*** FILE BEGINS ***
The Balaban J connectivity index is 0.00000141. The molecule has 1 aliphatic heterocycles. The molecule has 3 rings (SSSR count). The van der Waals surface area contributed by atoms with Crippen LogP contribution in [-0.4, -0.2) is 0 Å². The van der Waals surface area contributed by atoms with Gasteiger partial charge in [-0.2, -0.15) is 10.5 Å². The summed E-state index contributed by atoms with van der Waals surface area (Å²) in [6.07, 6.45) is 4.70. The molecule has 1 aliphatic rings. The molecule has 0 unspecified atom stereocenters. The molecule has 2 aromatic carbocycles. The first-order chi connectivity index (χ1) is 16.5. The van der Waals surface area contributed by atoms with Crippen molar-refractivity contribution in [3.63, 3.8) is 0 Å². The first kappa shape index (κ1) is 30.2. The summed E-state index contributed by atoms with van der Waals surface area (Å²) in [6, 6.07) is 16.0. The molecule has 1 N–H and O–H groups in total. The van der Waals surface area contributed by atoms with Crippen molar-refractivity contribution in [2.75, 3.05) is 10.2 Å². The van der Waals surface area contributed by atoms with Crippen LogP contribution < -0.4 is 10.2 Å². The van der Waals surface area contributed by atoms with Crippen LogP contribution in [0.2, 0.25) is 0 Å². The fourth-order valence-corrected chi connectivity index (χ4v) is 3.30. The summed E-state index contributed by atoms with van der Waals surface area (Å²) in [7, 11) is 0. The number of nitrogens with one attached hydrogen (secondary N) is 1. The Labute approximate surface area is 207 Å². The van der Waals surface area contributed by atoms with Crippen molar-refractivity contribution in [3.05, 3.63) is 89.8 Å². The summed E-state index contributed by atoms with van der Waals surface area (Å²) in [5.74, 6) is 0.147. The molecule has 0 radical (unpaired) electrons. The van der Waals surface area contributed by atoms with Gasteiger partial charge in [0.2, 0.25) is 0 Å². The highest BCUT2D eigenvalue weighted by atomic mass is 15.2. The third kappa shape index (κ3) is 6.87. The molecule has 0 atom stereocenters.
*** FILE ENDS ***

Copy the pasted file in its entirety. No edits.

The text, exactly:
The Balaban J connectivity index is 0.00000141. The molecule has 1 aliphatic heterocycles. The molecule has 3 rings (SSSR count). The van der Waals surface area contributed by atoms with Crippen LogP contribution in [-0.4, -0.2) is 0 Å². The van der Waals surface area contributed by atoms with Gasteiger partial charge in [-0.2, -0.15) is 10.5 Å². The summed E-state index contributed by atoms with van der Waals surface area (Å²) in [6.07, 6.45) is 4.70. The molecule has 1 aliphatic rings. The molecule has 0 unspecified atom stereocenters. The molecule has 2 aromatic carbocycles. The first-order chi connectivity index (χ1) is 16.5. The van der Waals surface area contributed by atoms with Crippen molar-refractivity contribution in [3.63, 3.8) is 0 Å². The first kappa shape index (κ1) is 30.2. The summed E-state index contributed by atoms with van der Waals surface area (Å²) in [6, 6.07) is 16.0. The molecule has 1 N–H and O–H groups in total. The van der Waals surface area contributed by atoms with Crippen molar-refractivity contribution in [2.75, 3.05) is 10.2 Å². The van der Waals surface area contributed by atoms with Crippen LogP contribution < -0.4 is 10.2 Å². The van der Waals surface area contributed by atoms with Crippen LogP contribution in [0.2, 0.25) is 0 Å². The fourth-order valence-corrected chi connectivity index (χ4v) is 3.30. The summed E-state index contributed by atoms with van der Waals surface area (Å²) in [7, 11) is 0. The number of nitrogens with one attached hydrogen (secondary N) is 1. The Labute approximate surface area is 207 Å². The van der Waals surface area contributed by atoms with Crippen molar-refractivity contribution in [3.05, 3.63) is 89.8 Å². The summed E-state index contributed by atoms with van der Waals surface area (Å²) in [5.74, 6) is 0.147. The molecule has 0 radical (unpaired) electrons. The van der Waals surface area contributed by atoms with Gasteiger partial charge in [0.2, 0.25) is 0 Å². The highest BCUT2D eigenvalue weighted by atomic mass is 15.2. The third kappa shape index (κ3) is 6.87. The molecule has 0 atom stereocenters.